"California is the largest state. It's a powerful state. We've had a lot of good, new members just in the last election come and join us. We'll have others as well. I think sometimes people look at Californians a little differently because there's so many of us in Congress, but we're going to be heard. We've got to be sure that California's interests are protected." 

On his top priority for the rest of his term:
"My top priority is to work with the administration in trying to get rules in place to stop the contribution of greenhouse gases that are causing climate change and threaten our planet. If we don't take real steps in this direction, we may only have around 15 years before we get to the point where whatever we do is going to be too late. And we're going to see the seas rising and the climate that we're threatened with every day change dramatically.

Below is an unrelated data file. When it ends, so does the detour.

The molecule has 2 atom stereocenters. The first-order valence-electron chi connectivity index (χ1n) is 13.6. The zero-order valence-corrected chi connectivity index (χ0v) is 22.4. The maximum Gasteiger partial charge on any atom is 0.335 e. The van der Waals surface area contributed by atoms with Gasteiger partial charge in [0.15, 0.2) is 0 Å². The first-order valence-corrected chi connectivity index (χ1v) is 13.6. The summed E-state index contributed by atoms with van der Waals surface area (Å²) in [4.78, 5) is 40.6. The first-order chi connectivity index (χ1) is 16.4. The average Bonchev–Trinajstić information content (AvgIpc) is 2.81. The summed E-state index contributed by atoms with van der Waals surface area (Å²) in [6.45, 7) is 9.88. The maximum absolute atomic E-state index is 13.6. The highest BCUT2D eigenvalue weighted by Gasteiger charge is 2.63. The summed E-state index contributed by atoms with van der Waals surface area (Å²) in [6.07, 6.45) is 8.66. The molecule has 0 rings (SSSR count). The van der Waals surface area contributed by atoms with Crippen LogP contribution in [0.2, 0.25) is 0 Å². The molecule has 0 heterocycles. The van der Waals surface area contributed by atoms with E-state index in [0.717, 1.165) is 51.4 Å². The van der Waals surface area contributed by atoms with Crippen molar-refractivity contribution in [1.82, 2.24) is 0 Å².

"So I think it's an essential issue. I'm astonished that the Republicans refuse to believe or hear the overwhelming scientific consensus. They act as if there's no problem at all, and they just want to protect the oil, gas and coal industries. I think that's short-sighted. I thought the issue was put very well by Elon Musk when he said, 'If there's just a 10 percent chance that the dire predictions about climate change are right, how can we take the risk on the only atmosphere we share?' Because once its gone, its gone. We've got to continue to fight for doing something about climate change."

On his concern about the future of the Tribune Company:
"We've been trying to get information about the Tribune's plans for the L.A. Times and other newspapers. I fear that when they're finished with all their business transactions, the L.A. Times won't be able to survive. We rely on the newspaper. I know there are other media that communicate news we rely on, but I want a viable L.A. Times. This is a major newspaper in our area and an important area of the country."